I would like to reiterate my gratitude to Banana Pi and Qualcomm for their generosity for the hardware, as well as ARM and Codethink for the server side stuff that is already being used in our GNOME Continuous efforts.

And of course, I’m going to GUADEC! I’ll be taking the boards with me, so if you think you have something interesting to do with them and you are attending just find me around.

badge-goingto

GNOME Foundation is looking for ARMv7 hardware

The GNOME Continuous effort is proving a great way for the project to achieve, however right now we’re only building and testing things on Intel based architectures. As ARM devices like the Raspberry Pis, Cubieboards, C.H.I.P.s and the just announced Endless Mini become more prominent we want to make sure GNOME software is ready for those platforms as well to the extent possible.
gnomelovesarmSo I have asked the board for permission to try to reach out to organizations willing to donate ARMv7 servers to the GNOME Foundation for our continuous infrastructure. If you know of any organization (company, foundation, university…) with access to such hardware that might be willing to lend or donate it to us please get in touch with me at aruiz at gnome dot org.

Note that we don’t really need physical access to the hardware as long as it’s connected 24/7 on a decent internet connection.

Thanks a lot!

Updates on GNOME Calculator

GtkBuilder templates

Last GUADEC Michael Catanzaro asked for help out loud trying to find a new maintainer and I decided to take the bullet. For a couple of months I felt a bit guilty since I was merely doing new tarballs containing pretty much just translations.

However at some point a couple of months ago I sat down and started reviewing patches people were submitting and got up to speed with the current state in bugzilla, the review process allowed me to get familiar enough with the codebase to start finding things I would enjoy doing.

The biggest task I’ve been trying to accomplish is to move all the UI code to GtkBuilder .ui files and rework the codebase to use them as reusable templates. Vala has great support for this, here’s an example on how to create a MathWindow class, with a widget as a private member and a callback:


This has allowed me to remove quite a few lines of code making the project a bit more maintainable. It has been also a good opportunity to get familiar with gresource

DX Hackfest & XDG App

During the DX hackfest I spent some time to package GNOME Calculator as an XDG App, the only problem the app had was that it was using gvfs to retrieve currency data from the network. I ported this to ye’olde libsoup and everything went on smoothly. On the third day I caught a bad case of food poisoning so on the last day of the hackfest I was rather useless.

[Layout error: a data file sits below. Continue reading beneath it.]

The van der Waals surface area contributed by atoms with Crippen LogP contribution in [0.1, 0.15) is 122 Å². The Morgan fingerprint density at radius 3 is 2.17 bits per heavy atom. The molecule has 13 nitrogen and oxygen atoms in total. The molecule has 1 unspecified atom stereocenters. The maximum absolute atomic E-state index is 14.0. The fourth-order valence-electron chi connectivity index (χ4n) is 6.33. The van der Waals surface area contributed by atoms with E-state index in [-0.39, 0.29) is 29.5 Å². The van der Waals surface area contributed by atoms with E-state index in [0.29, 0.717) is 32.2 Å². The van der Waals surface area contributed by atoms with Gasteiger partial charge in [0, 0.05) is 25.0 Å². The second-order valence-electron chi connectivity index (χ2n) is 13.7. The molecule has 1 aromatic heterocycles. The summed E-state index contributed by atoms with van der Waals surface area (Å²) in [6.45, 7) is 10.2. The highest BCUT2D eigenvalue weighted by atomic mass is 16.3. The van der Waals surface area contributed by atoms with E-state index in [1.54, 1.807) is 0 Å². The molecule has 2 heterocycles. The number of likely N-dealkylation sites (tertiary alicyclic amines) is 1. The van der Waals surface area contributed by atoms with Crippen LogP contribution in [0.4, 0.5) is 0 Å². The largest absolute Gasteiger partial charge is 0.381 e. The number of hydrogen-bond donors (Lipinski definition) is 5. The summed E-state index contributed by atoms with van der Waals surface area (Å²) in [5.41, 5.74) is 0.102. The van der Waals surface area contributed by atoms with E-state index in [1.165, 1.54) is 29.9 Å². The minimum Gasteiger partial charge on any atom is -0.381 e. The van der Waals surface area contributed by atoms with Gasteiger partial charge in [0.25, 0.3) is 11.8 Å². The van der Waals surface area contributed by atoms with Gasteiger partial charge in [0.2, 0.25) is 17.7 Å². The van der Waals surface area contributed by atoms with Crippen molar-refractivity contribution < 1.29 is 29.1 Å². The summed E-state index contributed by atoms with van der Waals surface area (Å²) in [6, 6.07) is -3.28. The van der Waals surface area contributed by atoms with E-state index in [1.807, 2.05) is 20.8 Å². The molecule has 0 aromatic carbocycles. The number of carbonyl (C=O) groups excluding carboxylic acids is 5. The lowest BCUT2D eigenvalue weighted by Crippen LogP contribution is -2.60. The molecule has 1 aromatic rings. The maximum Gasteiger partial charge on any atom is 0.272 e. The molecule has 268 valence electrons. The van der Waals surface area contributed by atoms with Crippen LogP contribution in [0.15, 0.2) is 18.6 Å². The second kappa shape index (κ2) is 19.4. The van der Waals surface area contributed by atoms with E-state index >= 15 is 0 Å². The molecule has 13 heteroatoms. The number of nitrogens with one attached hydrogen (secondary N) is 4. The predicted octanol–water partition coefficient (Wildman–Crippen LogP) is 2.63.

I would like to thank Philip Withnall for organizing the hackfest, Javier Hernandez for hosting me in his couch, our friends from the Betacowork space in Brussels for coping yet another year with the GNOME and LibreOffice hackers, and the GNOME Foundation as well as many other companies for sponsoring people to attend.

Incoming! Fleet Commander 0.7

We’ve just released the 0.7 series which should be the first version that is somewhat stable to use (think of it as alpha) and as we speak is under review for inclusion with Fedora 24.

For the last year I have been massaging the prototype we had at GUADEC in Strasbourg into a reliable product, and recently Oliver Gutierrez has joined the team to help with the web development affairs, I would like to summarize some of my work here so that you guys know what’s all about and what are the future plans.

For those unfamiliar with the project, Fleet Commander intends to be a centralized configuration management interface for system administrators managing GNOME deployments. Think about schools, universities or an office (either small or big). The idea is to reduce the amount of work needed to centralize the customization of the user experience. These days most sysadmins use a bunch of scripts, packaging or manual configuration machine-after-machine to achieve this goal.

Screenshot from 2016-02-03 17-53-23.png

Fleet Commander in action

The screenshot above shows the main profile editor, those who remember the Sabayon tool might be familiar with this concept. What you see is a virtual session running on libvirt, and basically picking up a VM I created with Boxes as a template. The idea is that the sysadmin replicates the “base image” that the users have in the network inside a VM, and makes the configuration changes that he needs.

After that the profile is placed as a json file and you can control which users and groups it applies to from the admin UI. This files are served by an HTTP endpoint that is consumed by a host daemon that retrieves all the profile data, turns each profile into a dconf db, and creates a dconf profile that aggregates all those dbs at login-time.

Right now this will work on anything that uses dconf (except for some potential issues where people use relocatable schemas), Stephan Berg from LibreOffice fame has written dconf support upstream and will make things magically work.

We’re quite proud of the release but the setup is a bit more complicated that I’d like it to be (we need to exchange an SSH key to access the libvirt host), future plans include FreeIPA/SSSD integration and migrating the UI into a Cockpit plugin which will make our codebase a lot leaner to maintain.

We’re working on an updated wiki page to explain how to set it up once it hits Fedora 24, stay tuned!

Moved to wordpress

I’ve decided to move my blog to wordpress.com, originally I started using Typepad because it was where my brother was working at the time. These days the service feels quite dated and it doesn’t have the kind of community of users that wordpress does. I’ve come to realize that the thought of using Typepad’s editor has discouraged me to write a post more than a few times.

wordpress-logo-notext-rgb
On top of that I rather use a platform that openly supports free software. I have to say, as I write this post, I’m quite impressed at how advance the WordPress editor is, it feels like driving a new car.

So that’s that, I’ve migrated all my history here in case people want to read old posts in the new site.